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Listen up ladies: Apparently, if you favor the idea of your employer covering birth control on your health insurance plan, you’re a slut. Or a prostitute. Or a “feminazi.”
At least, that’s what Rush Limbaugh thinks.
The Republican political talk show host of “The Rush Limbaugh Show” went on a three-day rampage last week over testimony given by a Georgetown University law student, Sandra Fluke.
Here’s a little background on the situation . . .
Fluke stepped up to speak in Congress after a committee hearing was held on Feb. 16 over a regulation issued because of the Affordable Care Act statute discussing birth control, where those testifying were all men. The original committee hearing was called because some religious leaders were concerned that the Affordable Care Act was mandating religious employers pay for contraception for their employees – something that directly violates their religious morals.
Just to clarify, the Affordable Care Act that was signed into law on March 23, 2010 by President Barack Obama includes women’s preventative care services including contraceptive measures, but excludes religious employers.
Limbaugh's recent rants sparked controversy around the nation this week. (CU Independent/Robert R. Denton)
According to the U.S. Department of Health and Human Services website, “group health plans sponsored by certain religious employers, and group health insurance coverage in connection with such plans, are exempt from the requirement to cover contraceptive services.”
The website clarifies that those exempt from the policy are religious employers, like churches, who can opt out of providing this coverage to their employees. But, there is a grey area: employers of religious affiliates, like a hospital owned by a religious group, can opt out of this as well, but employees who want contraceptive coverage can still get it through their insurance companies without the employer having to pay a premium for it. All regular employers would still have to provide contraceptive services to employees.
The fact that these men took it upon themselves to testify about how such a measure is stripping them of their religious freedom by forcing them to provide contraception is completely and factually unfounded. The facts couldn’t be clearer on the department’s website.
So are we missing something here?
The men came forward to speak about losing religious freedom when the regulation already states that religious employers are excluded. This is an obvious case of political grandstanding – these men came together to rail Obama’s administration.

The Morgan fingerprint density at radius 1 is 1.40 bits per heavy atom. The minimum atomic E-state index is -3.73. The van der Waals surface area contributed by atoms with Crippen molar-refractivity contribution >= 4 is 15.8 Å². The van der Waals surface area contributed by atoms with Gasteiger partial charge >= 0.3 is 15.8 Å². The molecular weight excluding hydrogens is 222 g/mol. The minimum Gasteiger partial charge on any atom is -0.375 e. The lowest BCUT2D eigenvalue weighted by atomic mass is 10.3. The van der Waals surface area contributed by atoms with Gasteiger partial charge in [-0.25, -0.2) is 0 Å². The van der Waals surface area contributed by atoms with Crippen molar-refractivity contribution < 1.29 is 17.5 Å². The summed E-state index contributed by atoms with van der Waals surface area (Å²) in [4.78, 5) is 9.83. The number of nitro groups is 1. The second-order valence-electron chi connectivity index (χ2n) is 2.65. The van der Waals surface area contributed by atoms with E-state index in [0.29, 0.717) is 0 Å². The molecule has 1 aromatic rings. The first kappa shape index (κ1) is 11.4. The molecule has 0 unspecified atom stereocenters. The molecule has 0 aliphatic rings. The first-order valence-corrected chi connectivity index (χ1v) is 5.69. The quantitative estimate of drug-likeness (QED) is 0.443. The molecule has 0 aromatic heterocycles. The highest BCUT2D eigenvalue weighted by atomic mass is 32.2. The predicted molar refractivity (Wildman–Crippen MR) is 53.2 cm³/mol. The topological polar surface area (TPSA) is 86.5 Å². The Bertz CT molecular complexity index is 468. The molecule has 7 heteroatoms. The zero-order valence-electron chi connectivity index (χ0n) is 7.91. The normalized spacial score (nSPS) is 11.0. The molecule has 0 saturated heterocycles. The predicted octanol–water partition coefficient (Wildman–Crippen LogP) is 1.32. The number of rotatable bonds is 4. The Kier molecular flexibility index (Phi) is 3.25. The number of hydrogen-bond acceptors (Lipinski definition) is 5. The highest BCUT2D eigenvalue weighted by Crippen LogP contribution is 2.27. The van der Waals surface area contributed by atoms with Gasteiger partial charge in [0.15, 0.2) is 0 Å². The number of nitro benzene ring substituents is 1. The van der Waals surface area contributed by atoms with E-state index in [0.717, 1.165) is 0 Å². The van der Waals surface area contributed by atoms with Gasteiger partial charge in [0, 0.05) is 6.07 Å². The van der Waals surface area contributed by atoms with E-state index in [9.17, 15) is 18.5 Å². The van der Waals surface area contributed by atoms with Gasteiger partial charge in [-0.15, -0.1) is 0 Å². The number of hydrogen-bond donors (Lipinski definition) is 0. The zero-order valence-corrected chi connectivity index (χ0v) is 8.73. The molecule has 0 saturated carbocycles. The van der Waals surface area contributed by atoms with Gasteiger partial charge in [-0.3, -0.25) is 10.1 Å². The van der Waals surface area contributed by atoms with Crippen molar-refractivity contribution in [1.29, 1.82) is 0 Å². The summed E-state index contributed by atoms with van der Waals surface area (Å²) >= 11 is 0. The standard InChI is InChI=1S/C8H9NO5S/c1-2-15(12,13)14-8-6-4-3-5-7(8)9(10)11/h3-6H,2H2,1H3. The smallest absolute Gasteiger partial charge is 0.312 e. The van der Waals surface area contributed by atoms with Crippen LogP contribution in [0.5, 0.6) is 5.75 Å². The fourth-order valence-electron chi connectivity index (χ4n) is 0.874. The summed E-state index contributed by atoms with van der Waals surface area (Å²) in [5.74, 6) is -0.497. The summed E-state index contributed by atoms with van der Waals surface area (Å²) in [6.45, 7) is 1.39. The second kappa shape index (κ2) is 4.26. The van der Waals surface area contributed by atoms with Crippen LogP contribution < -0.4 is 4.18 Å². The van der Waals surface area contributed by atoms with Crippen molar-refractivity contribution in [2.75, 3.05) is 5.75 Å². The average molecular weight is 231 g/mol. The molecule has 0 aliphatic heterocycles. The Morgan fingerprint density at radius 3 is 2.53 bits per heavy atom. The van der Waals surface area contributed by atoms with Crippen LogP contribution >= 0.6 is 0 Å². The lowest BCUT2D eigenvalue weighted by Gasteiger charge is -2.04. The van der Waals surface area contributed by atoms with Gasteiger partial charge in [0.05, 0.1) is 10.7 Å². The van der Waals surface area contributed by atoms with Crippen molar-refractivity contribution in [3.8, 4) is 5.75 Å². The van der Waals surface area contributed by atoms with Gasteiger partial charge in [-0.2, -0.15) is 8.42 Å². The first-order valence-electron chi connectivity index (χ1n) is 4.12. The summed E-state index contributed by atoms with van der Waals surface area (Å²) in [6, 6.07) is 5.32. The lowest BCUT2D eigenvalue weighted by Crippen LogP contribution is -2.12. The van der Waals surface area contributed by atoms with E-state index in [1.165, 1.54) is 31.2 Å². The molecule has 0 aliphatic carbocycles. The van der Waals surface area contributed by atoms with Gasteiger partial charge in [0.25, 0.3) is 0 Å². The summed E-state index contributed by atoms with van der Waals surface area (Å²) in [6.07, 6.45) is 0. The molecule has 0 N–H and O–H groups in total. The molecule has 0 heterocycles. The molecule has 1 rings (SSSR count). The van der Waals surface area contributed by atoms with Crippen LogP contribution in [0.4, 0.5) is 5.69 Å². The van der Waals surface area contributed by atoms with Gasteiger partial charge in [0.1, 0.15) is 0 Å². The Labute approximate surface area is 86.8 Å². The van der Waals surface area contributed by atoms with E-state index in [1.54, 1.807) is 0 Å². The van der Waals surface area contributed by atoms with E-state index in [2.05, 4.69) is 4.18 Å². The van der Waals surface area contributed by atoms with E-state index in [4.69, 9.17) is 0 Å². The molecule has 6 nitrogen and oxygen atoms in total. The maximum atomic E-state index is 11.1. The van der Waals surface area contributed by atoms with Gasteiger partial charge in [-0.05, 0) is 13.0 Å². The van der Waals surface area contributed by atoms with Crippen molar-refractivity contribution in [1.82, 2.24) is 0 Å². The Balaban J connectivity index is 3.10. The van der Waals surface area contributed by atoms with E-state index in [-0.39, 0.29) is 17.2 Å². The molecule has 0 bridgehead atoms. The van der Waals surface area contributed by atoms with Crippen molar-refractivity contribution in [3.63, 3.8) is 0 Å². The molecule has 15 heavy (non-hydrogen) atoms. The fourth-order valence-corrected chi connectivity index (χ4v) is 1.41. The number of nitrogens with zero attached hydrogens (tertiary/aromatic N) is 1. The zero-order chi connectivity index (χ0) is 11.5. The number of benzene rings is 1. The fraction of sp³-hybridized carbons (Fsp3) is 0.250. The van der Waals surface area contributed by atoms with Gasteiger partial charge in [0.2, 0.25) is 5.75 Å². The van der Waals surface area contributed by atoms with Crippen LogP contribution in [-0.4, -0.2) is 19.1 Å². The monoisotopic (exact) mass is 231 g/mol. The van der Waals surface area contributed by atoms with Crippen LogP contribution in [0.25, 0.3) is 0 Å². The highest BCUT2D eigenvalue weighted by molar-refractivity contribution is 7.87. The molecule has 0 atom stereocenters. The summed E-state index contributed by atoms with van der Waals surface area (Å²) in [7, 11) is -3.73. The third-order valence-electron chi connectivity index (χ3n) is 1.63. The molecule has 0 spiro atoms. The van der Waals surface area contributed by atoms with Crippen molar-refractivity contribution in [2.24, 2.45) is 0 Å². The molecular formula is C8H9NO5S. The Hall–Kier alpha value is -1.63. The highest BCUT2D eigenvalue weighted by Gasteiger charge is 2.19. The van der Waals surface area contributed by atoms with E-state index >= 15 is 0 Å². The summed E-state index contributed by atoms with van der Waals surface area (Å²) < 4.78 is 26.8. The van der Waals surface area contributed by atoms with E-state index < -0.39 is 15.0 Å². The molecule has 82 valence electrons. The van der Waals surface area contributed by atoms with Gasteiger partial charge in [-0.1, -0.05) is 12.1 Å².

Imagining a row of all men testifying in Congress about contraception should be enough to make any woman’s blood pressure rise. It certainly did for Democratic Leader Nancy Pelosi, who held a forum a few days later to allow women to have the floor, where Fluke planned to speak.
Unfortunately, Rep. Darrell Issa (R – Calif.) wouldn’t allow her. He said the committee had not received the information on her interest in speaking soon enough.
When she finally did speak, in front of an audience of just Democrats, she shared the story of a woman she said was a friend of hers at Georgetown who needed contraception because she had polycystic ovarian syndrome. Without contraception, cysts would grow on her ovaries, causing painful cramps. Here is an excerpt from the transcript of her testimony:
“After months of paying over $100 out of pocket, she just couldn’t afford her medication anymore and had to stop taking it…Without her taking the birth control, a massive cyst the size of a tennis ball had grown on her ovary.”
Fluke said her friend is gay, and therefore her need for contraception wasn’t to prevent pregnancy. It was for a medical need. Many women need contraceptive measures for reasons besides pregnancy prevention. Many need it for issues like acne, painful menstrual cramps, irregularity with their menstrual cycles or even for conditions like endometriosis, where there exists inflammation of the uterine lining. Medical needs other than pregnancy prevention are issues that have to be taken into account when contraception is brought up at a congressional level.
In speaking out for her friend and standing up to those in Congress who thought that women shouldn’t be allowed to vocalize their thoughts on contraception, Fluke was labeled a “slut” by Limbaugh. For three days on his show he barely came up for air between slamming Fluke.
What is most upsetting about the entire situation is the fact that Limbaugh used Fluke as a pawn for his outrageously conservative platform. This has unfortunately become the state of politics we are living with today. The fact that Limbaugh, who is seen as a reliable source for many Republicans in the U.S., can spew speech this hateful message just for the sake of being outrageous is unacceptable. What’s even scarier is that people will listen to him.
Yes, Limbaugh apologized, but Fluke was singled out and became an easy target by Limbaugh, who effectively managed to misdirect the public from the real issue at hand. Religious groups are in fact not being forced to pay for contraception for employees.
Partisan politics have become nothing more than mudslinging and Fluke became a victim of it. Men have a stronger voice in politics and the deplorable result is that women often are criticized for taking a stand and testifying for what they believe in. Unless we make it clear that these attitudes are nothing more than distractions from the real work needed for the country, women like Fluke will likely continue to fall victim to partisan agendas.
Contact CU Independent Managing Editor Sarah Simmons at Sarah.firstname.lastname@example.org.
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